By George Slaughter
1. What are safety data sheets?
Federal law requires that a chemical manufacturer, distributor, or importer provide Safety Data Sheets (SDSs) for each hazardous chemical to downstream users. (SDSs were formerly known as Material Safety Data Sheets, or MSDSs.)
The SDS includes information such as the properties of each chemical; the physical, health, and environmental health hazards; protective measures; and safety precautions for handling, storing, and transporting the chemical.
The information contained in the SDS must be in English, although it may also be in other languages.
2. Is there a standard template for safety data sheets, and where would one get that?
See the OSHA web site at www.osha.gov/Publications/OSHA3514.html for a listing and description of each of the 16 required sections in an SDS.
OSHA also requires that SDS preparers provide specific minimum information as detailed in Appendix D of 29 CFR 1910.1200. See the OSHA web site at www.osha.gov/pls/oshaweb/owadisp.show_document?p_table=standards&p_id=10099 for more information.
In addition to OSHA, applicable state agencies may have additional regulations and requirements.
3. If Company X purchases a particular chemical from a vendor, is Company X responsible for the safety data sheets?
Yes. In this case, Company X must contact the vendor or manufacturer to obtain an SDS.
4. Where are safety data sheets typically kept?
While there is no one way to keep SDSs, companies must ensure easy SDS access to comply with OSHA regulations. Company officials must decide how best to meet this standard.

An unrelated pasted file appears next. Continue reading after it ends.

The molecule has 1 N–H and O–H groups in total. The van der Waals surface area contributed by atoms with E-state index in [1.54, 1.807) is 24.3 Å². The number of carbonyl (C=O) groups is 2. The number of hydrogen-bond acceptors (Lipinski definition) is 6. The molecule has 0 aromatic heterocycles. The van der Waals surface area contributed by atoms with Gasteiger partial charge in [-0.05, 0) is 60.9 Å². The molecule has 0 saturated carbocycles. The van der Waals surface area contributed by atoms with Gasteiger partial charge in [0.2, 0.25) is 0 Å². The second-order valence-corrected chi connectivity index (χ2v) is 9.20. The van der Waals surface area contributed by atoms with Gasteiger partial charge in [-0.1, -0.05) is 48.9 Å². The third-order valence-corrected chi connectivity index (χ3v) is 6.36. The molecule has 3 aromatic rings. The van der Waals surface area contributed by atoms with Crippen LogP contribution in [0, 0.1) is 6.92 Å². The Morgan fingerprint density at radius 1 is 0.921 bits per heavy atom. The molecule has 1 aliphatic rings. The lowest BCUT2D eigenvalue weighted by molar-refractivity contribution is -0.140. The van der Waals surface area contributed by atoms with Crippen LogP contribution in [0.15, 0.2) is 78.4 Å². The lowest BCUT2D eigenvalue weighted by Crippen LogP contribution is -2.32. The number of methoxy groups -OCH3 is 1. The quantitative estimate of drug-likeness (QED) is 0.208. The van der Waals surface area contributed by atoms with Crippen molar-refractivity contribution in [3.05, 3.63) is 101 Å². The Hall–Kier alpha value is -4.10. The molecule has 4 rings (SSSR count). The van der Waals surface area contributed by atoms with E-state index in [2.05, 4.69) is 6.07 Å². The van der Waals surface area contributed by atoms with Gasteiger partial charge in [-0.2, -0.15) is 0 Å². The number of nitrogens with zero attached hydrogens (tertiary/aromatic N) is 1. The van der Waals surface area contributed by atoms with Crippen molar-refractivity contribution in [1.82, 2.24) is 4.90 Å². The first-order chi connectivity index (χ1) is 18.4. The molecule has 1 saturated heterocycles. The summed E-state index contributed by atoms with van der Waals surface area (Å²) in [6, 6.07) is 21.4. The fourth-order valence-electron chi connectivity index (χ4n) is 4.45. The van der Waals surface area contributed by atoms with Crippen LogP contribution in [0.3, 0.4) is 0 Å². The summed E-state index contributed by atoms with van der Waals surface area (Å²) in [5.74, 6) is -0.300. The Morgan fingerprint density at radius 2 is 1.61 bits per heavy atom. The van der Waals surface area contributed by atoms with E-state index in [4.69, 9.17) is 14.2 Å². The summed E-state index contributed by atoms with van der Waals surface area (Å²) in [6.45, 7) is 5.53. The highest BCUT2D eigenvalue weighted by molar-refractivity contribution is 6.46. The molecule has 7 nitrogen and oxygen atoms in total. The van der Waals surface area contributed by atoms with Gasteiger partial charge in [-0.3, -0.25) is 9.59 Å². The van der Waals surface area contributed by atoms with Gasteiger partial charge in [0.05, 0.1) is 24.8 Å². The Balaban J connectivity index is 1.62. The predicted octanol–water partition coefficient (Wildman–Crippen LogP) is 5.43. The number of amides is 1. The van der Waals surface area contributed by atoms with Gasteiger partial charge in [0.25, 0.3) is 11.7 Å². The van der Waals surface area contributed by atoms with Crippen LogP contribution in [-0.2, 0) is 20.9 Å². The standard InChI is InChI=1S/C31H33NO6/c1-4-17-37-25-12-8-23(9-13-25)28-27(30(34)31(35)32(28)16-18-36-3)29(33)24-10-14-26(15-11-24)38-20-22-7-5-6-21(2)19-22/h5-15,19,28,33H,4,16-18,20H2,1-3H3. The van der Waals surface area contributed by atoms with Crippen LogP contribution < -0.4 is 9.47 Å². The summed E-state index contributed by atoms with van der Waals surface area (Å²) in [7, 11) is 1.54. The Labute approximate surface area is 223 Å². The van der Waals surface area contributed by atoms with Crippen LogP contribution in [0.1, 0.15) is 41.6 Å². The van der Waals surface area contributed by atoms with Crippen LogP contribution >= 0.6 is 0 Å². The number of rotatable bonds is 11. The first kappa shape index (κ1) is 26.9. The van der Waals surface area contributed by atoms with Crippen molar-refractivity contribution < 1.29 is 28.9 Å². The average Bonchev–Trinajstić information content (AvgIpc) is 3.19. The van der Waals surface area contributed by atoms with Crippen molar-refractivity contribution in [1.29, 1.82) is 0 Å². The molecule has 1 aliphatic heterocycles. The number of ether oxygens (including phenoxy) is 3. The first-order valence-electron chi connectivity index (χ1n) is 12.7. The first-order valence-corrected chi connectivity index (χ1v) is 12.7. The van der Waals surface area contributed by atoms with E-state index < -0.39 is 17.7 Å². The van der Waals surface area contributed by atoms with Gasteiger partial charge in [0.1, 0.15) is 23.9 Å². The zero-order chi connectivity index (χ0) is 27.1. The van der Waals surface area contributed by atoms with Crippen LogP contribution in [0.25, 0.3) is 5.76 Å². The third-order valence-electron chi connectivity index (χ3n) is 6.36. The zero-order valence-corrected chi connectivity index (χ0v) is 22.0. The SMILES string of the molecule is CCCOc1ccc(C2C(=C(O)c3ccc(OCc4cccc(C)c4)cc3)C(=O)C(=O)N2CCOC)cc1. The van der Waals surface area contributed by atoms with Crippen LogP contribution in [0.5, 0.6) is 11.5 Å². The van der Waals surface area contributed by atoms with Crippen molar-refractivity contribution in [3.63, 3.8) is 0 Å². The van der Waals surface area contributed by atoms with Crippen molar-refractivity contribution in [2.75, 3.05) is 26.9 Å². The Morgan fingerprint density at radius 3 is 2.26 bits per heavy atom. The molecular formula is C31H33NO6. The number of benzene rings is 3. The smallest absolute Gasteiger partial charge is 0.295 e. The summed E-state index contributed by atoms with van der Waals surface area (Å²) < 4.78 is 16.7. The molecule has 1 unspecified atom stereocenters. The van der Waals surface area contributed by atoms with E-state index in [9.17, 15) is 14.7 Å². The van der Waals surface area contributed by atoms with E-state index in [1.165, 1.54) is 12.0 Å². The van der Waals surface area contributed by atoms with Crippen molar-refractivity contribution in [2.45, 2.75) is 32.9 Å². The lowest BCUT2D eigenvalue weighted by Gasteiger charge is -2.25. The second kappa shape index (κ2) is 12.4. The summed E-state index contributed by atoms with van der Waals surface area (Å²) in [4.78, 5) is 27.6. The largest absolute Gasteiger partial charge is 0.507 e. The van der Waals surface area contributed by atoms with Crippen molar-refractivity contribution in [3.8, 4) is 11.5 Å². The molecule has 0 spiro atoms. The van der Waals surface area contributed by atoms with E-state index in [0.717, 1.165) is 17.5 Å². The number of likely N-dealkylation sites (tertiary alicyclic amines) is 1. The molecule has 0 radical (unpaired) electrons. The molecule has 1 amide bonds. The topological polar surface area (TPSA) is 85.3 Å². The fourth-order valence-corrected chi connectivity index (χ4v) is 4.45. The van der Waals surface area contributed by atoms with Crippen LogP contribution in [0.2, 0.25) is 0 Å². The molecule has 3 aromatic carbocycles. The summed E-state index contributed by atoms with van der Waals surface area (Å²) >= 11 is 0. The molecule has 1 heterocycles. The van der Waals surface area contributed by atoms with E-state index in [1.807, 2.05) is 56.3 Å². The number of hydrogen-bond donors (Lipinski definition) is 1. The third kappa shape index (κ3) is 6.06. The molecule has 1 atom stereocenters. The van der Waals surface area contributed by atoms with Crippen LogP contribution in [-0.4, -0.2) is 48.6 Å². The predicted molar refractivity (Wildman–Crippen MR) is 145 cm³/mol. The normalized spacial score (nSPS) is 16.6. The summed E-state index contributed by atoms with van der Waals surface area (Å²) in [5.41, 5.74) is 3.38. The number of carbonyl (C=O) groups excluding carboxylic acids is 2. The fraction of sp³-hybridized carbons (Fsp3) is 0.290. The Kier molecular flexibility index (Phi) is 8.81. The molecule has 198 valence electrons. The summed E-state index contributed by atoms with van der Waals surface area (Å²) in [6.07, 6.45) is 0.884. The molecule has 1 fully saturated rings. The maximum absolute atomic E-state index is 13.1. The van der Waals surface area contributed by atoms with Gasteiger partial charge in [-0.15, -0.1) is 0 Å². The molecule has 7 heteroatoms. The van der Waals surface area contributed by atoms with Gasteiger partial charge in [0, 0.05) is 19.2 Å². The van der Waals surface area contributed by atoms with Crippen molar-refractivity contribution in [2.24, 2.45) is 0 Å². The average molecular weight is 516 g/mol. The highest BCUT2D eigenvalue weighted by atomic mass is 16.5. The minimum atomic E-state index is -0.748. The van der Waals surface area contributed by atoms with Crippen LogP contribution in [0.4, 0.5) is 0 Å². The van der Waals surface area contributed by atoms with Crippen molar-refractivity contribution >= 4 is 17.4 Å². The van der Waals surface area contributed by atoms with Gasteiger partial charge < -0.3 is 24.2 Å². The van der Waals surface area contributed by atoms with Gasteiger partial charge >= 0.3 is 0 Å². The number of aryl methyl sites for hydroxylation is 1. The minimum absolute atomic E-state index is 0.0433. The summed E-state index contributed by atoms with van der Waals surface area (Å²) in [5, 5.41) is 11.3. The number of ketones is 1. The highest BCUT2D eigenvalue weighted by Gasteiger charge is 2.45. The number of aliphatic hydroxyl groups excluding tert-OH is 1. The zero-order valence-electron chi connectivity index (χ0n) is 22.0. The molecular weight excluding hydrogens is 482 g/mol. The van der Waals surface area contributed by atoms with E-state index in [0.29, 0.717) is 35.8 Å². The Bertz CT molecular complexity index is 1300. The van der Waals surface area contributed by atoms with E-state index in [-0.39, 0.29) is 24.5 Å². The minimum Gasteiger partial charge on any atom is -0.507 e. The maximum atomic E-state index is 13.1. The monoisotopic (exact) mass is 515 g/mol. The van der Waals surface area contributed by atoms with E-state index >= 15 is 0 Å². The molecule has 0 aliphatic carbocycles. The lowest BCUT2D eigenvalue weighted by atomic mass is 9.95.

If the employee’s work area includes the area where he can obtain the SDSs, then maintaining SDSs on a computer would be in compliance. If he can access the SDSs only out of the employee’s work areas, then the employer would be out of compliance.
5. Are safety data sheets required for non-hazardous chemicals?
No. Federal law does not require SDSs for non-hazardous chemicals. Such SDSs can be discarded.
6. Can safety data sheets serve as a substitute for a hazard communication plan?
No. SDSs are an important part of a hazard communication plan—along with such things as labeling of hazardous chemicals and training staff—but they are not a substitute.
7. Are safety data sheets limited to industrial plants?
No. In the interest of research safety, universities provide links to SDSs through their websites. To see an example, visit the Iowa State University Department of Chemistry’s Material Safety Data Sheets web page at avogadro.chem.iastate.edu/MSDS/MSDS_G.html.
About the Author
George Slaughter is a writer, editor, and content strategist. His web site is georgeslaughter.com.